This page provides information about the previous schedule of the Leipzig Spin Resonance Colloquium in autumn 2021/2022.

The Seminar usually takes place on Wednesdays at 4 pm (CEST) on zoom. For the password please register.

Leipzig Spin Resonance Colloquium Topic

For more information please visit the Matysik working group.

Single-spin nuclear magnetic resonance


Nuclear magnetic resonance (NMR) spectroscopy is a powerful technique for analyzing the structure and function of molecules, and for performing three-dimensional imaging of their spin densities. At the heart of NMR spectrometers is the detection of electromagnetic radiation, in the form of a free induction decay signal, generated by nuclei precessing around an applied magnetic field. Whereas conventional NMR requires signals from 1012 or more nuclear spins, recent advances in sensitive magnetometry have dramatically lowered the required number of nuclei to a level where a few or even individual nuclear spins can be detected. It is unclear whether continuous detection of the free induction decay can still be applied at the single-spin level, or whether quantum back-action (the effect that a detector has on the measurement itself) modifies or suppresses the NMR response.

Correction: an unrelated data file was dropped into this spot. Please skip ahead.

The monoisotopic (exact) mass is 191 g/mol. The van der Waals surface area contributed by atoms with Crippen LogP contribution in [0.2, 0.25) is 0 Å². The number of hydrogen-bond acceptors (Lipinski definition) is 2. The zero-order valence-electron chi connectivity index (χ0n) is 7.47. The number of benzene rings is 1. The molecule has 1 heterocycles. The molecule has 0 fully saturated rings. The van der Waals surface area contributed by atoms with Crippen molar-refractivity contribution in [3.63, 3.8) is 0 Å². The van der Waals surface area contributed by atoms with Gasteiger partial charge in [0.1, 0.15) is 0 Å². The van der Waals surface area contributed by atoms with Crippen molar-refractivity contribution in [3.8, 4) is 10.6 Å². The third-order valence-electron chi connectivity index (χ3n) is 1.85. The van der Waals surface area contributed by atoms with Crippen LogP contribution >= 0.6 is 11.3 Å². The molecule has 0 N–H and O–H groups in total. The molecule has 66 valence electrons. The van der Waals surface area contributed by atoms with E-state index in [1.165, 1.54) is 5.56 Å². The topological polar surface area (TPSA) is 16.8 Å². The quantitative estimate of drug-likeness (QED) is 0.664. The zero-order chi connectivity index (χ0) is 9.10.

In this talk, I will discuss measurements of the “free induction decay” from single nuclear spins. Our experimental system consists of the electronic spin of a nitrogen-vacancy center in diamond that detects 13C nuclear spins in its vicinity. We observe and miminize two important effects of quantum back-action: measurement-induced decoherence and frequency synchronization with the sampling clock. Further, our measurement allows for a three-dimensional mapping of the locations of the 13C nuclei with sub-Angstrom spatial resolution. I will discuss the many hurdles on the road ahead towards structural NMR on single molecules deposited on the diamond surface.


C. Degen
C. Degen, photo: private.

Prof. Christian Degen
ETH Zürich, Switzerland

Christian Degen is a Professor at Department of Physics, ETH Zürich, Switzerland.

Model-free approach to the interpretation of restricted and anisotropic self-diffusion in magnetic resonance of biological tissues